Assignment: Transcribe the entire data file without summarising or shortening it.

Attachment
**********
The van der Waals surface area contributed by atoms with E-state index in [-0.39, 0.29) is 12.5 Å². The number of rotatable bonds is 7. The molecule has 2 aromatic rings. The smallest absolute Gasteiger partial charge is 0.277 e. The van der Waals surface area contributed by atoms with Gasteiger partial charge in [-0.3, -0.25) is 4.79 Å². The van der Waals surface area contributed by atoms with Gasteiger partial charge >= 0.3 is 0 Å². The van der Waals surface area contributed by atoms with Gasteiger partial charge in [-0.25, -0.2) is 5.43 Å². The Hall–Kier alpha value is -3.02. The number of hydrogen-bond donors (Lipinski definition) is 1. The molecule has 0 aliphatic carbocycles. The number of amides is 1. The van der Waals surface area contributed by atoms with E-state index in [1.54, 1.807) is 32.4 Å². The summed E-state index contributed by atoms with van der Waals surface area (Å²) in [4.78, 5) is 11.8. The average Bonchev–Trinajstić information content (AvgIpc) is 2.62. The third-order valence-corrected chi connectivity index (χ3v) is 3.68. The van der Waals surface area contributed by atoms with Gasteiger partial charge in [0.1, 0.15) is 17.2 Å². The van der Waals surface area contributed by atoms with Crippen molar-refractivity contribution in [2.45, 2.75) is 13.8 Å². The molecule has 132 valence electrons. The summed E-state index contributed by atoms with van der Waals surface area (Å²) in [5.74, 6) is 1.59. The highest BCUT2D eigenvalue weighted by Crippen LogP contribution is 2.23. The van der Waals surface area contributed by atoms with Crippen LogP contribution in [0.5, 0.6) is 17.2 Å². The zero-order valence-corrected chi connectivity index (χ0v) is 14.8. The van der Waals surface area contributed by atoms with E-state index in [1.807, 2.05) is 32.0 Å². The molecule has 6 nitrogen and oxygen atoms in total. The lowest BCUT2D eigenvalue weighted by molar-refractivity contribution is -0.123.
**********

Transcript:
The van der Waals surface area contributed by atoms with E-state index in [-0.39, 0.29) is 12.5 Å². The number of rotatable bonds is 7. The molecule has 2 aromatic rings. The smallest absolute Gasteiger partial charge is 0.277 e. The van der Waals surface area contributed by atoms with Gasteiger partial charge in [-0.3, -0.25) is 4.79 Å². The van der Waals surface area contributed by atoms with Gasteiger partial charge >= 0.3 is 0 Å². The van der Waals surface area contributed by atoms with Gasteiger partial charge in [-0.25, -0.2) is 5.43 Å². The Hall–Kier alpha value is -3.02. The number of hydrogen-bond donors (Lipinski definition) is 1. The molecule has 0 aliphatic carbocycles. The number of amides is 1. The van der Waals surface area contributed by atoms with E-state index in [1.54, 1.807) is 32.4 Å². The summed E-state index contributed by atoms with van der Waals surface area (Å²) in [4.78, 5) is 11.8. The average Bonchev–Trinajstić information content (AvgIpc) is 2.62. The third-order valence-corrected chi connectivity index (χ3v) is 3.68. The van der Waals surface area contributed by atoms with Gasteiger partial charge in [0.1, 0.15) is 17.2 Å². The van der Waals surface area contributed by atoms with Crippen molar-refractivity contribution in [2.45, 2.75) is 13.8 Å². The molecule has 132 valence electrons. The summed E-state index contributed by atoms with van der Waals surface area (Å²) in [5.74, 6) is 1.59. The highest BCUT2D eigenvalue weighted by Crippen LogP contribution is 2.23. The van der Waals surface area contributed by atoms with Crippen LogP contribution in [0.5, 0.6) is 17.2 Å². The zero-order valence-corrected chi connectivity index (χ0v) is 14.8. The van der Waals surface area contributed by atoms with E-state index in [1.807, 2.05) is 32.0 Å². The molecule has 6 nitrogen and oxygen atoms in total. The lowest BCUT2D eigenvalue weighted by molar-refractivity contribution is -0.123.